Imagine you’re sitting in your car listening to the radio. No, wait – imagine you’re sitting in a DeLorean listening to the radio. Nope, nope, you’re sitting in THE DeLorean, with the hover-wheels folded down and Michael J Fox chilling arms folded on the bonnet, and you spin the radio dial. What do you hear? Screech of static. Jangly piano. Are we heading into the nineteeth century? The Queen-esque twang of the slide guitar tells us different. Everything seems solidly eighties until – a walking bass and sharp beat kicks in and is soon maxxed out. That beat is Cream on Chrome, and you have just found Magnifique, Ratatat’s fifth and hotly anticipated album.
In our recent interview with one half of Brooklyn based instrumental pair Ratatat, Mike Stroud was so happy with the duo’s latest album he called it their best album. Why? “I feel like we went back to doing what we’re good at which is using guitar for all the melodies and everything. I just think the songs are more memorable and simple. I don’t know, why do you think it is?” In Magnifique, diversity is key. With a twist of a radio dial introducing most songs, the whole album is a determined catch-call of “BUT LOOK AT MY RANGE!” Stroud and Evan Mast were determined to show exactly how much is accomplishable with a simple guitar and electronic set up. For this album the melodies were written first, and not basing each track around electronic bass or beat mean a cleaner, directed sound. Doomed to be victims of comparison, Stroud beat us to the punch declaring that this album was a lot like their beloved and fun 2006 album Classics, while LP3 and LP4 were “more about the production.” If you were a fan of Classics, you will certainly be enjoying Magnifique as the effect of those guitars and stacked beats has only been finessed in the four years since their last release.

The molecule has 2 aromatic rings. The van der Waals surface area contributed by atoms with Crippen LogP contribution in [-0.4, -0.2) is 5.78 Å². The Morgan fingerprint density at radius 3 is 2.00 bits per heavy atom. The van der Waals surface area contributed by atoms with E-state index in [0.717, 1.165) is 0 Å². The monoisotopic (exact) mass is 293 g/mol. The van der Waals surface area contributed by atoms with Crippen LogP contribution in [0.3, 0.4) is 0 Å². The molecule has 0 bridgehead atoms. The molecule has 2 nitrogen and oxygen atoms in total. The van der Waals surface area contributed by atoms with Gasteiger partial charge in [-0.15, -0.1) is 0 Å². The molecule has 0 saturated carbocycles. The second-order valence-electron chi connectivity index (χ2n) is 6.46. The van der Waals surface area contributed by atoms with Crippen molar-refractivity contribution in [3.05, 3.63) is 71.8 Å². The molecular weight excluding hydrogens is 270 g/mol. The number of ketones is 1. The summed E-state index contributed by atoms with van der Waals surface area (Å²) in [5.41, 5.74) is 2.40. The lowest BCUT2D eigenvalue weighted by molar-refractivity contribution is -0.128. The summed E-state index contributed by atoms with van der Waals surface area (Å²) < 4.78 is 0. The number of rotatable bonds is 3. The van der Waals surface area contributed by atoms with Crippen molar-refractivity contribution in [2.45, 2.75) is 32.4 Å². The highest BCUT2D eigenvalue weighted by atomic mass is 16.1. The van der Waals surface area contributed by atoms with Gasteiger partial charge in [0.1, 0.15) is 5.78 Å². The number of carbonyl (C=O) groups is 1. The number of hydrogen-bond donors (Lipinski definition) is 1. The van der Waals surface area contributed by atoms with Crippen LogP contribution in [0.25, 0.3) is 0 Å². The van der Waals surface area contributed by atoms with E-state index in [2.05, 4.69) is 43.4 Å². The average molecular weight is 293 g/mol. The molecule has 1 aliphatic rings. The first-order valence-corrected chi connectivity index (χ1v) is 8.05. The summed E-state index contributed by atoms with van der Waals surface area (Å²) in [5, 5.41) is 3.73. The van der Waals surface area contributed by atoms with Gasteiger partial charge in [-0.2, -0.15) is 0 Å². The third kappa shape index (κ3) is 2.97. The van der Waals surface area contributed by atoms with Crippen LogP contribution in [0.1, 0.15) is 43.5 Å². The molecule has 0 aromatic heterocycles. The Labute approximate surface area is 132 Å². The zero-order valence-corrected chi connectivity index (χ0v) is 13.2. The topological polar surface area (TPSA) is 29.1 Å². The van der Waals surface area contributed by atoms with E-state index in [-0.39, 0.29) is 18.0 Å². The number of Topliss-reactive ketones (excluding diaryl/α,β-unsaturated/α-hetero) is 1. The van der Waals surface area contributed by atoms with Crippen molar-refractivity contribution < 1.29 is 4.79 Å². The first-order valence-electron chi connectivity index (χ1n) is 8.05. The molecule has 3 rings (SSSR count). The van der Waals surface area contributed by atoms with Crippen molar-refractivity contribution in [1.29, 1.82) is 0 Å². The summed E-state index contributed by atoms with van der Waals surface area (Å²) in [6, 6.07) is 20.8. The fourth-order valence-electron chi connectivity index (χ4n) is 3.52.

Running through the album, the radio slides and static twists are the glue that bind each track together. I feel the album was designed to be disjointed – there is no meaningful connection from one track to the next except for an occasional spin of the dial. Take three of the middle tracks – Countach is a deep, heavy electronic warp that is bookended by Abrasive, a bendy, strung out guitar-centric four minutes punctuated with lo-fi drum and midi synth, and Drift, a jazzy interlude featuring a striding bass that sounds like it’s being played on a jug and whines of synth sliding up and down like the crying of a sooky cat. Style and structures jump all over the place. The sound strays from rich warps and wubs resonating through your stomping feet to thin, stringy sparkly guitar riffs in Pricks of Brightness and lush tropical strains as Supreme washes through you like rain, seeping and swelling. There is a lot packed into fourteen tracks, a lot to admire and also a lot to wonder at. The attention to detail is obvious, and the mesh of electronic and guitar melodies is at its strongest in Nightclub Amnesia. My favourite of the album, this exceedingly well-titled track is exactly the glitch and thump you’re after. At six minutes long, things slow down around the 2.40 mark only to be brought up with a pulsing hi-hat and funky bassline you would follow anywhere.
What do you do with this album? Sometimes you can dance to it. Sometimes you can jam to it. Sometimes, like when the violin strains of the title track takes you, you could fall asleep to it. The album’s outro, when you come to it, is so distinct and fitting as the spinning reel comes to an end. You know this has been a labour of love, and the level of detail found in each track will speak for itself. Listen and learn, and find out for yourself.